Century Club Environmental Journalism Exchange Sponsorship
The HKBU Century Club has given a grant to support BU undergraduates going on exchange programmes for one semester to members of the GEJI consortium.
This year sponsorships have been awarded to Lee Wai Kwan (Chinese Journalism), who went to City University in London, Annie Lee On Ying (International Journalism), who went to the Danish School of Media and Journalism in Aarhus, and to two more who are on exchange at the moment — Wiki Su Xin (Financial Journalism) and Catherine Chen Tingyu (International Journalism), both of whom are at Monash University in Melbourne.
Lee Wai Kwan and Annie Lee are back and will each do a presentation on their experiences with environmental journalism at their respective exchange universities on Wednesday 25 March 2015 in the Journalism Computer Lab (CVA 7/F).
Check out Annie’s environment blog here.
“Biking for almost two hours to a suburb in Denmark for an interview with a farm owner was not as tiring as it sounds. With the tranquil beauty of the outskirts of Aarhus and the autumn breeze, it was no doubt also an environmentally friendly way to get around.
During my exchange semester in the Danish School of Media and Journalism, I attended journalistic lessons that introduced me to specific methods in environmental newsgathering and the skills to communicate difficult environmental subjects to readers.
Denmark is an eco-conscious country, but not that it has zero hidden problems. For example, textile waste has been a thorny issue. I had a chance to look into how the government and its citizens are managing the increasing waste generated from clothes.
As a member of the European Union, Denmark has been doing well in some environment-related regulations across the European nations. For an assignment, I went for the story idea of the Nitrate Directive (see my blog, link above). Carrying out environmental research at an international journalistic level and talking to environmentalists as well as officials in charge made a challenging and valuable experience.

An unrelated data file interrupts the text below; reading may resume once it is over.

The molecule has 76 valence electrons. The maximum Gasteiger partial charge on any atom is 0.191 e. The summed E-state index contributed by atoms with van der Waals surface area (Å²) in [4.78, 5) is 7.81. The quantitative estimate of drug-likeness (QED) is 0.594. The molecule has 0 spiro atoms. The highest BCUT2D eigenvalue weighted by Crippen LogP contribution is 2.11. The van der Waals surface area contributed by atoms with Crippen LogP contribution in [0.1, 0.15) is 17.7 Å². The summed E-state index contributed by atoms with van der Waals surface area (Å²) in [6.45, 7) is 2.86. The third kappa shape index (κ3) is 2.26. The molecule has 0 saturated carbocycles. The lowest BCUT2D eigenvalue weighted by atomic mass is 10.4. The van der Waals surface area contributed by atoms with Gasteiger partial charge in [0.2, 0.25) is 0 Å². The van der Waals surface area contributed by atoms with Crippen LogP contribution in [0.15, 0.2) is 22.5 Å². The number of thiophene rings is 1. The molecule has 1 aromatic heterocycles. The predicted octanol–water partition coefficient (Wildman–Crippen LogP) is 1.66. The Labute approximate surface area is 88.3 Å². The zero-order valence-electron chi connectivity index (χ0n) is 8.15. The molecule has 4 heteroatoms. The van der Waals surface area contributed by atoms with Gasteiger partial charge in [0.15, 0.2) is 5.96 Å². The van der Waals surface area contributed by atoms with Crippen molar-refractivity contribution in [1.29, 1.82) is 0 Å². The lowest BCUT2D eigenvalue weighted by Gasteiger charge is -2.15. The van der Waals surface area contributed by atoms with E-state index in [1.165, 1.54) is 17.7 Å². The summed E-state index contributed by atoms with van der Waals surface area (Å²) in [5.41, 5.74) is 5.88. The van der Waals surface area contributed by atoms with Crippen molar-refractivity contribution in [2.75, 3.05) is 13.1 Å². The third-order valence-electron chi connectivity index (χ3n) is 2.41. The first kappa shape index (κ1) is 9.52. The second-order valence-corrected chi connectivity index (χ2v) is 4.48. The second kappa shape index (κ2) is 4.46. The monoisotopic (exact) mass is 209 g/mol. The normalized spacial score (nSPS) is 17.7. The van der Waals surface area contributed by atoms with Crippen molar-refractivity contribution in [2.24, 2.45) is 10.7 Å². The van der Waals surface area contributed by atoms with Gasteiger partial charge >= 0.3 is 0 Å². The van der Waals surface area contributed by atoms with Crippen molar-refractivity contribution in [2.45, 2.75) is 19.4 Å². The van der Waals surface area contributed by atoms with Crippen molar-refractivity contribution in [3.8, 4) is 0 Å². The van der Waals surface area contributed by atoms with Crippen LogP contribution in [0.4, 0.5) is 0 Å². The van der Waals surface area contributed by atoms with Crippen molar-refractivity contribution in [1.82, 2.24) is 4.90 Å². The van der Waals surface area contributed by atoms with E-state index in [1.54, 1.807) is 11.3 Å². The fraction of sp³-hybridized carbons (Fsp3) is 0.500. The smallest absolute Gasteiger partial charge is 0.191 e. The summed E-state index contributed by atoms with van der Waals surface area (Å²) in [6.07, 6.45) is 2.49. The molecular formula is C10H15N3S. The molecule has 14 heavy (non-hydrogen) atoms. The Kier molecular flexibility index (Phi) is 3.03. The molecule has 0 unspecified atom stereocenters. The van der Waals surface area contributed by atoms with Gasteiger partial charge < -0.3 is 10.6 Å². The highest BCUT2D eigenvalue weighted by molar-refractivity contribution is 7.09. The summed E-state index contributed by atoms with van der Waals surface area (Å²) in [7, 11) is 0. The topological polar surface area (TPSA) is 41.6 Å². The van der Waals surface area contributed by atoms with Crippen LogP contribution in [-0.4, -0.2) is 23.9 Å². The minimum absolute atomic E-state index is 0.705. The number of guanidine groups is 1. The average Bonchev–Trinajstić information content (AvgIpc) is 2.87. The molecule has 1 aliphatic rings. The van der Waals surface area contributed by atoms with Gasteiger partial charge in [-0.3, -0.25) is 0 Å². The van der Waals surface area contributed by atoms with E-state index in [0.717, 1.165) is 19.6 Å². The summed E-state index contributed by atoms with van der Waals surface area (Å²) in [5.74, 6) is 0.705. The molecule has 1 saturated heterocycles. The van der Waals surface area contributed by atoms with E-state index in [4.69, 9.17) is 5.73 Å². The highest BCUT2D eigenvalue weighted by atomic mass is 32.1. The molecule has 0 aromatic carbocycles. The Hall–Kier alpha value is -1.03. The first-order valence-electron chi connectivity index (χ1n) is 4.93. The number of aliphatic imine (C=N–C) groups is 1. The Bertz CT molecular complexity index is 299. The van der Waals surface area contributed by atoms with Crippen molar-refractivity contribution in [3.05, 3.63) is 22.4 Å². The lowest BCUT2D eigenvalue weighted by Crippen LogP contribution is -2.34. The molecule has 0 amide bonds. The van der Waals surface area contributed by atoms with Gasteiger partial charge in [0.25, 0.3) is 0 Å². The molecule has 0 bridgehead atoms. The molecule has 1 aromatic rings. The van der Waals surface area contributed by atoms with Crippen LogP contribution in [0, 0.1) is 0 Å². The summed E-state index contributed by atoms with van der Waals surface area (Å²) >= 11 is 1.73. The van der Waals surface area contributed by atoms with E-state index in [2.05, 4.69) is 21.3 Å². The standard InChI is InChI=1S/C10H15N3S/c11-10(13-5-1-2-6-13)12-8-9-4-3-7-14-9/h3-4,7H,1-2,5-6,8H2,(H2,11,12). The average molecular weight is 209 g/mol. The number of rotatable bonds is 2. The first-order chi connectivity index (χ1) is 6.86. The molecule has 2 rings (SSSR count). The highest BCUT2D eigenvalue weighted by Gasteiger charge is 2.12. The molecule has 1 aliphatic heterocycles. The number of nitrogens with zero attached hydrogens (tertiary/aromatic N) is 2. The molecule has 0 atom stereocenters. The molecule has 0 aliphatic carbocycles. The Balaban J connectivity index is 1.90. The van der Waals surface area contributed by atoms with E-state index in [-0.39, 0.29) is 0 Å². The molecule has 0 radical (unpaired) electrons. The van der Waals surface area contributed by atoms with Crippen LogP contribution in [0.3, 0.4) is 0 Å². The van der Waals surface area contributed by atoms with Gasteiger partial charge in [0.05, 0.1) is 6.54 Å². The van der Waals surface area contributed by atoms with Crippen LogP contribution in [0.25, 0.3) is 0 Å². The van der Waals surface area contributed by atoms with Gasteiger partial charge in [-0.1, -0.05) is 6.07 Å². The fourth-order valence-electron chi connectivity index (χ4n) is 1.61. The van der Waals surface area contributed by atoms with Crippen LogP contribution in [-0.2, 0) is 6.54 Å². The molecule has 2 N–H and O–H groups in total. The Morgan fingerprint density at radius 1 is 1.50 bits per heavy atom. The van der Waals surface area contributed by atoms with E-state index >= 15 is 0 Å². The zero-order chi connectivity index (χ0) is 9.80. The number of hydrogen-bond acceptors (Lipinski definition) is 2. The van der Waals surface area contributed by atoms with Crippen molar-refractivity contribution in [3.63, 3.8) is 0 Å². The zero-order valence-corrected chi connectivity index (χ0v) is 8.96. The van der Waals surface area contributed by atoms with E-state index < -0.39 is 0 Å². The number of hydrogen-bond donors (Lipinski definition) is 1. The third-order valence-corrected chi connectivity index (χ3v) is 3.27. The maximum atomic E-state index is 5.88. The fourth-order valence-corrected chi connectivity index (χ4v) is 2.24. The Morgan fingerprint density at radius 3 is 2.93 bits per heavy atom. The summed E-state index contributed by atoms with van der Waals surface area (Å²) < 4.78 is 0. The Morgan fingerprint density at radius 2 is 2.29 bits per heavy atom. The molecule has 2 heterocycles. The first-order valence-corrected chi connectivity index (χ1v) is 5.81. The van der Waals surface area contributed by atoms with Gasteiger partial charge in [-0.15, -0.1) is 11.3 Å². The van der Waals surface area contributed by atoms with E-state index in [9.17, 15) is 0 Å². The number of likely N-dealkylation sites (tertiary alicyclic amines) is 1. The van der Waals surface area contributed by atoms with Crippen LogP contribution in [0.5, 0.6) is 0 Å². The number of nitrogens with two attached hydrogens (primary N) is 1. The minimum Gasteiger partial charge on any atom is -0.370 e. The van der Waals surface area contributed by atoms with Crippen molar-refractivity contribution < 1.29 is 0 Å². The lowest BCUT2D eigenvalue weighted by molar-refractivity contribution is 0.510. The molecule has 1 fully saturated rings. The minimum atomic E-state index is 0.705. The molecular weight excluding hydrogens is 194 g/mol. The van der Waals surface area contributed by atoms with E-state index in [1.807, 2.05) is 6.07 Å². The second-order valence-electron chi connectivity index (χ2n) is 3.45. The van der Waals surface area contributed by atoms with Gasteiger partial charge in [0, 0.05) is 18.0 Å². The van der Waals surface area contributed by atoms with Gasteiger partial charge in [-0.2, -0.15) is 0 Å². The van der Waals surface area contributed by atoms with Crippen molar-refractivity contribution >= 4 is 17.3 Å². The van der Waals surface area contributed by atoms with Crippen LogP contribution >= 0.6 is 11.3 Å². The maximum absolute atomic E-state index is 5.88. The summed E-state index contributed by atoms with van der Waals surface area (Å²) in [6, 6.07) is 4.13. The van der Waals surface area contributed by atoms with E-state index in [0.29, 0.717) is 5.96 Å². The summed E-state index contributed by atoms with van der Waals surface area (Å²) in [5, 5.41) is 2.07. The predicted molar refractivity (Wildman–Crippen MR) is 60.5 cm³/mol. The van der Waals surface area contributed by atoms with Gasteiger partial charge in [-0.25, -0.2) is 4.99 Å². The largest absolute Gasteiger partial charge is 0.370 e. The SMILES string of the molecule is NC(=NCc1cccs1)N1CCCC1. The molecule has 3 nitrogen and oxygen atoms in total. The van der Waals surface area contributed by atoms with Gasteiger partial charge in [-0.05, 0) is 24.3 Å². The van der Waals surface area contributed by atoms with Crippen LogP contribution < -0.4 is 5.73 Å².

The case studies of crisis reporting in class, such as climate change, allowed me to acquire a transnational perspective on environmental issues that are of critical importance in today’s local n global society. I am very glad to share my experience to my fellow students at HKBU.”
Wai Kwan attended a famous course in Environmental Journalism with Bibi van der Zee and was shocked at our lack of awareness in Hong Kong:
“I never thought that I would be studying environmental journalism, which is really rare in Hong Kong. But after I enrolled in the environmental journalism course, I understood why Europe emphasises the importance of environment. In London, environment, recycling and the relationship with our health are large concerns in daily life. You can’t imagine that when my lecturer Bibi asked who cannot live without eating meat, I was one of only two in the class who raised my hand.
City University London provided me with a brand new experience in reporting and understanding environmental issues. For example, we had a chance to talk with an environmental group based in London, 10:10, which is concerned about global warming, and we wrote a news piece to report their recent activities. More interestingly and surprisingly, we had to challenge ourselves by doing something about the environment we seldom did before and write a feature story with statistics, news sources and interviews about that issue. I chose to use my own lunch box whenever I bought take-away food.
The concept of taking care of the invisible environmental signature has become usual in my life since I came back Hong Kong. I even felt guilty when I bought my take-away lunch in a coffee shop today without taking my own lunch box. The course not only enhanced my reporting skills, but also changed my concept of environmental issues.
The course reminds me that the insufficient attention to environmental issues in Hong Kong means we neglect the problems aroused by what we have done to the earth.”